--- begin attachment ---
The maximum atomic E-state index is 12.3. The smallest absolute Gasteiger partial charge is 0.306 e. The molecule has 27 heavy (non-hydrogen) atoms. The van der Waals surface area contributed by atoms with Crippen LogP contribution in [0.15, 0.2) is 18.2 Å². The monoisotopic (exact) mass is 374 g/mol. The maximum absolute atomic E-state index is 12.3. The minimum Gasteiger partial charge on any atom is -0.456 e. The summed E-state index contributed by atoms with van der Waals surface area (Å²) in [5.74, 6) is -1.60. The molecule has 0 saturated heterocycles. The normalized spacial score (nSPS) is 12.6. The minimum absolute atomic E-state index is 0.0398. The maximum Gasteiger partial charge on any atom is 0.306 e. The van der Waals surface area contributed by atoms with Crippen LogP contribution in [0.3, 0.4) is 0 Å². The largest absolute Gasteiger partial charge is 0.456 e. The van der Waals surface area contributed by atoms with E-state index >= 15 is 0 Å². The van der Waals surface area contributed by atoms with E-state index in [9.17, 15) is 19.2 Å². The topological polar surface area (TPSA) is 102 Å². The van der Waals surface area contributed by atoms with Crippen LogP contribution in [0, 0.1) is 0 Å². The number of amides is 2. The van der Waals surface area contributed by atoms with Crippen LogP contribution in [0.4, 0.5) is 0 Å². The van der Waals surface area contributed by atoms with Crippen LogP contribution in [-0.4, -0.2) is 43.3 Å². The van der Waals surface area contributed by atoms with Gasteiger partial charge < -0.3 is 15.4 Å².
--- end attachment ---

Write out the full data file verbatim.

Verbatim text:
The maximum atomic E-state index is 12.3. The smallest absolute Gasteiger partial charge is 0.306 e. The molecule has 27 heavy (non-hydrogen) atoms. The van der Waals surface area contributed by atoms with Crippen LogP contribution in [0.15, 0.2) is 18.2 Å². The monoisotopic (exact) mass is 374 g/mol. The maximum absolute atomic E-state index is 12.3. The minimum Gasteiger partial charge on any atom is -0.456 e. The summed E-state index contributed by atoms with van der Waals surface area (Å²) in [5.74, 6) is -1.60. The molecule has 0 saturated heterocycles. The normalized spacial score (nSPS) is 12.6. The minimum absolute atomic E-state index is 0.0398. The maximum Gasteiger partial charge on any atom is 0.306 e. The van der Waals surface area contributed by atoms with Crippen LogP contribution in [0.3, 0.4) is 0 Å². The largest absolute Gasteiger partial charge is 0.456 e. The van der Waals surface area contributed by atoms with E-state index >= 15 is 0 Å². The van der Waals surface area contributed by atoms with E-state index in [9.17, 15) is 19.2 Å². The topological polar surface area (TPSA) is 102 Å². The van der Waals surface area contributed by atoms with Crippen LogP contribution in [0, 0.1) is 0 Å². The number of amides is 2. The van der Waals surface area contributed by atoms with Crippen LogP contribution in [0.4, 0.5) is 0 Å². The van der Waals surface area contributed by atoms with Crippen LogP contribution in [-0.4, -0.2) is 43.3 Å². The van der Waals surface area contributed by atoms with Gasteiger partial charge < -0.3 is 15.4 Å².